The first thing that went through Peltier’s mind was that Ms. Banks was scammed by a third-party supplier. A “bill that high is very unusual for a little two-bedroom apartment. “So, she’s on a [third party] supplier and living in a really inefficient house. But I got a guy, so just cross your fingers,” Peltier told Iwumune.
Most of those who come to charities like CARES are on a variety of federal and state assistance programs, such as Social Security, SNAP (food stamps) and energy-efficiency programs, Peltier said. And the energy assistance programs run by the state of Maryland are often difficult for income-stressed families to access because of clogged, confusing or nonexistent phone lines, or an applicant’s limited English, lack of internet access or some combination thereof.
“That’s the reason the Maryland Energy Assistance Program is so underutilized. This year was the lowest, at around 82,000 households, leaving out some 357,000 eligible families,” Peltier said. “How to improve the accessibility of these income-eligible benefits is a problem for many states.”
She felt that at least some relief for distressed families was at hand: On July 1, the Energy Supply Reform bill, which the Maryland General Assembly passed in May 2021, became law. The law prohibits retail suppliers from charging customers who are on energy assistance above what BGE charges for gas or electric supply, effectively ending the retail energy rip-offs for those receiving energy assistance. Peltier helped write the bill and push it through the legislature.
“That will be a relief for so many struggling families like Whelchel’s, whose energy assistance grant is being pocketed by energy retailers,” Peltier said.
About $15 million annually from the state energy assistance grants was flowing to third-party suppliers, who were billing households on state assistance year after year, she estimated.
“We have another bill that kicks in on Jan. 1, 2024, that will make accessing energy assistance way easier,” she said, referring matter-of-factly to another watershed bill that she and the energy coalition managed to shepherd through the legislature in Annapolis.
Signed by Gov. Moore in April, the legislation allows Maryland residents applying for Supplemental Nutrition Assistance Program (SNAP), or food stamps, to be simultaneously considered for energy assistance, eliminating the need for a separate visit to apply for energy assistance.
Helping out, one customer at a time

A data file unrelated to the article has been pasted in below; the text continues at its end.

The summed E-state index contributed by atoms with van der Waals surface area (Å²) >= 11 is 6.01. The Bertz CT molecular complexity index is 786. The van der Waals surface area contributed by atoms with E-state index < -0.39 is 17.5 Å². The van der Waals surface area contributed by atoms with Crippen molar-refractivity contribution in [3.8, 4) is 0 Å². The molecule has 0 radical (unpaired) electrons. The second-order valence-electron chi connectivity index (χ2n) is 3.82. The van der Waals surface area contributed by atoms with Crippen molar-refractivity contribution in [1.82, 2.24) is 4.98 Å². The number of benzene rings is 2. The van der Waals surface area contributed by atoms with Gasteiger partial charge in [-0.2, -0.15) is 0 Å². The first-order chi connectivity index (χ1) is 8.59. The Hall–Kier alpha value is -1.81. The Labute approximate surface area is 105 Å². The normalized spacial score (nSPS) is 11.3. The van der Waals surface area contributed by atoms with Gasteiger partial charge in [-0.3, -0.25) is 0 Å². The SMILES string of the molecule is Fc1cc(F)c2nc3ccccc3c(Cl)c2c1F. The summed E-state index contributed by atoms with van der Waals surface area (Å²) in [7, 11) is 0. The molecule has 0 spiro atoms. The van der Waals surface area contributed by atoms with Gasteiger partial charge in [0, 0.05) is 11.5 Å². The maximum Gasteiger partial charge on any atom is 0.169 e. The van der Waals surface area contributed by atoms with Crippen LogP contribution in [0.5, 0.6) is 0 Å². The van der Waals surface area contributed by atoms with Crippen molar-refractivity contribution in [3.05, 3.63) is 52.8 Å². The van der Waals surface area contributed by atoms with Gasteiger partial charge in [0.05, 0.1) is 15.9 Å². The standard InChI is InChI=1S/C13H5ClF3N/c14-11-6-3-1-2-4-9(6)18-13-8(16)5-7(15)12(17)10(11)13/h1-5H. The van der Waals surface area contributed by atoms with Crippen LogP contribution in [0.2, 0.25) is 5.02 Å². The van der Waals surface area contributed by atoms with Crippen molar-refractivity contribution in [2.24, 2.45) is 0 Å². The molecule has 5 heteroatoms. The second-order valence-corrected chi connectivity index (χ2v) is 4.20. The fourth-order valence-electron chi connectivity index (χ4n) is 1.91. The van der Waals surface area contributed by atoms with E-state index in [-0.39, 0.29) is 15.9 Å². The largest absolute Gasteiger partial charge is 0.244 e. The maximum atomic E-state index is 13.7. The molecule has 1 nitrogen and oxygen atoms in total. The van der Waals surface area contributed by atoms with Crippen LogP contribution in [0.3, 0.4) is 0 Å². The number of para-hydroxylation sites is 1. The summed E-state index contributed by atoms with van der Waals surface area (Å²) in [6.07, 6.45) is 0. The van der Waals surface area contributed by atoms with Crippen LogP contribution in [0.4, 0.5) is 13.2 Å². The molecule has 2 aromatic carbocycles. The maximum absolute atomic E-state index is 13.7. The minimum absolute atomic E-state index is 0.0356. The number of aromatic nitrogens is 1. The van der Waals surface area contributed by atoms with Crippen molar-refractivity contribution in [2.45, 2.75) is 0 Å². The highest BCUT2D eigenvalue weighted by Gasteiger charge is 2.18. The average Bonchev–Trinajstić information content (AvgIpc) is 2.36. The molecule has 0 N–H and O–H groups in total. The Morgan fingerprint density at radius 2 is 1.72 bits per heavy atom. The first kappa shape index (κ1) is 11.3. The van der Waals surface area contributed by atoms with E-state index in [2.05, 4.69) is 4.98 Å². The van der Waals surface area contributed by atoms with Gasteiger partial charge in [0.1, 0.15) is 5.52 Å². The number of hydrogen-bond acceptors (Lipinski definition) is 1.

“I’m keeping my fingers crossed,” Peltier said as she walked toward Iwumune, still standing by the desk.
Ms. Banks, Peltier found out by calling a utility contact, was not on a third-party supplier but on a connection for BGE, the local utility. That was puzzling, she thought, because the elderly woman was also in a “critical medical needs” category and the utility was not supposed to cut off her electricity.
Once the electricity is cut off, Peltier told Iwumune, the only way to turn it back on is by paying off the bill. For Iwumune, that was a big problem. She had to find a way to pay off the $6,000 bill — and Ms. Banks was $1,300 short. Iwumune also had to go back to Indianapolis in two weeks.
In the meantime, she had moved Ms. Banks to her house so that her CPAP machine and defibrillator could function while she sorted out the situation.
Peltier, knowing the urgency of the situation, quickly flipped through her phone contacts, hoping to find people in her network who could offer her advice. She dialed Cindy Carter, a fellow energy advocate whom she’d known for a long time.
After getting off the phone, Peltier told Iwumune, “We’re asking for intervention through a senator and some delegates. And we’re asking for an escalation to the Department of Aging.” Then she got on the phone again.
The situation got Iwumune to think about her own experience as a caseworker for 18 years, providing information and counseling to patients living with HIV and AIDS, incarcerated men and women and the homeless. She found comfort in knowing how she had counseled people in similar or worse situations and believed that something would work out.
“It took me back to church, seeing people suffering like that,” she told Peltier, adding that she retired three years ago, hoping for some respite. “And I just go to church and pray to God because I say, ‘Give me strength.’ My mom is doing well. And my girlfriend is a sassy 81-year-old. She got cancer three times and beat it,” she said, self-assuredly.
Peltier explained to Iwumune that she’d managed to communicate the urgency to higher-ups of the state Department of Aging and said she was going to speak with a state senator about it that afternoon.
Then, Peltier and Jordan told Iwumune she had to call other charities operating in the area for financial assistance. Once she did that, they could apply for another $200 from CARES.
Peltier hoped the Department of Aging and her contacts at BGE would restore Ms. Banks’ electricity in the meantime, and once Ms. Banks’ state energy assistance application went in, she would get another 55 days of electric service without the threat of a shut-off.
Iwumune, seeing this elaborate scenario Peltier had managed to construct, teared up. “You are an angel,” she said, almost sobbing, as she folded the papers into her bag.
“Just dial the other places I told you about and I will also pray that things work out,” Peltier said. She folded her specs.
“In the end, it’s been a total blessing,” Peltier said as she exited the charity’s office, ready to brave the steaming sun outside. “When I said my prayer and asked what I should do with my career, I think this was the answer. I find it very purposeful, and I am 100 percent in the belly of the beast.”
A week later, Peltier got the call from Iwumune, telling her that Ms. Banks’ power was back on.
“Thank God for that,” Iwumune said. And because the application for a state energy grant triggered an automatic moratorium on cut-offs, she added, “we have a 55-day extension.”